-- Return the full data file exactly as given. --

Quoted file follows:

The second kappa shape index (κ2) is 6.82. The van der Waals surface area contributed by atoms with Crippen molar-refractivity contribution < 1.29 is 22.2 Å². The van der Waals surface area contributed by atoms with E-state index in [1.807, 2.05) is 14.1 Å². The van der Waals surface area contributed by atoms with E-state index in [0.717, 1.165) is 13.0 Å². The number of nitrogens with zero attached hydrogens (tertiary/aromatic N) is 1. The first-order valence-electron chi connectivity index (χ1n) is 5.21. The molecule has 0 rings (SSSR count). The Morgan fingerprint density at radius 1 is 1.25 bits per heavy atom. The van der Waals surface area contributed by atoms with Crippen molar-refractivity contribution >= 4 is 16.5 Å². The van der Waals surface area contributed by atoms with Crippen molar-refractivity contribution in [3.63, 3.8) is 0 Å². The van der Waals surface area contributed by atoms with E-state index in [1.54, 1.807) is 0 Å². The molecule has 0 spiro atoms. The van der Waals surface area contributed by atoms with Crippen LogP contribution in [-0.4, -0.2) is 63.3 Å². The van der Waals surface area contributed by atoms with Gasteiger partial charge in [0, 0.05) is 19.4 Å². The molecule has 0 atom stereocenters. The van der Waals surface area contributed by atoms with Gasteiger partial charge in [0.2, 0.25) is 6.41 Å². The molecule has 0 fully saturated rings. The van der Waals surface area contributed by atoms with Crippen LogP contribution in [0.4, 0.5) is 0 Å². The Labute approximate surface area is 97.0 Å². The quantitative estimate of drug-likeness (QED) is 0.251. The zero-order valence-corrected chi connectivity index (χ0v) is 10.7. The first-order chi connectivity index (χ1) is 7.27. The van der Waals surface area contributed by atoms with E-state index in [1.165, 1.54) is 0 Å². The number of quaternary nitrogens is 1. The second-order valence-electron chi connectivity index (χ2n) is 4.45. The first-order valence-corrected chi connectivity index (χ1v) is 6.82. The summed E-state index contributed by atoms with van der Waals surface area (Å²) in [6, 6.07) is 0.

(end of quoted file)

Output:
The second kappa shape index (κ2) is 6.82. The van der Waals surface area contributed by atoms with Crippen molar-refractivity contribution < 1.29 is 22.2 Å². The van der Waals surface area contributed by atoms with E-state index in [1.807, 2.05) is 14.1 Å². The van der Waals surface area contributed by atoms with E-state index in [0.717, 1.165) is 13.0 Å². The number of nitrogens with zero attached hydrogens (tertiary/aromatic N) is 1. The first-order valence-electron chi connectivity index (χ1n) is 5.21. The molecule has 0 rings (SSSR count). The Morgan fingerprint density at radius 1 is 1.25 bits per heavy atom. The van der Waals surface area contributed by atoms with Crippen molar-refractivity contribution >= 4 is 16.5 Å². The van der Waals surface area contributed by atoms with Crippen molar-refractivity contribution in [3.63, 3.8) is 0 Å². The van der Waals surface area contributed by atoms with E-state index in [1.54, 1.807) is 0 Å². The molecule has 0 spiro atoms. The van der Waals surface area contributed by atoms with Crippen LogP contribution in [-0.4, -0.2) is 63.3 Å². The van der Waals surface area contributed by atoms with Gasteiger partial charge in [0, 0.05) is 19.4 Å². The molecule has 0 atom stereocenters. The van der Waals surface area contributed by atoms with Gasteiger partial charge in [0.2, 0.25) is 6.41 Å². The molecule has 0 fully saturated rings. The van der Waals surface area contributed by atoms with Crippen LogP contribution in [0.4, 0.5) is 0 Å². The Labute approximate surface area is 97.0 Å². The quantitative estimate of drug-likeness (QED) is 0.251. The zero-order valence-corrected chi connectivity index (χ0v) is 10.7. The first-order chi connectivity index (χ1) is 7.27. The van der Waals surface area contributed by atoms with E-state index in [1.165, 1.54) is 0 Å². The number of quaternary nitrogens is 1. The second-order valence-electron chi connectivity index (χ2n) is 4.45. The first-order valence-corrected chi connectivity index (χ1v) is 6.82. The summed E-state index contributed by atoms with van der Waals surface area (Å²) in [6, 6.07) is 0.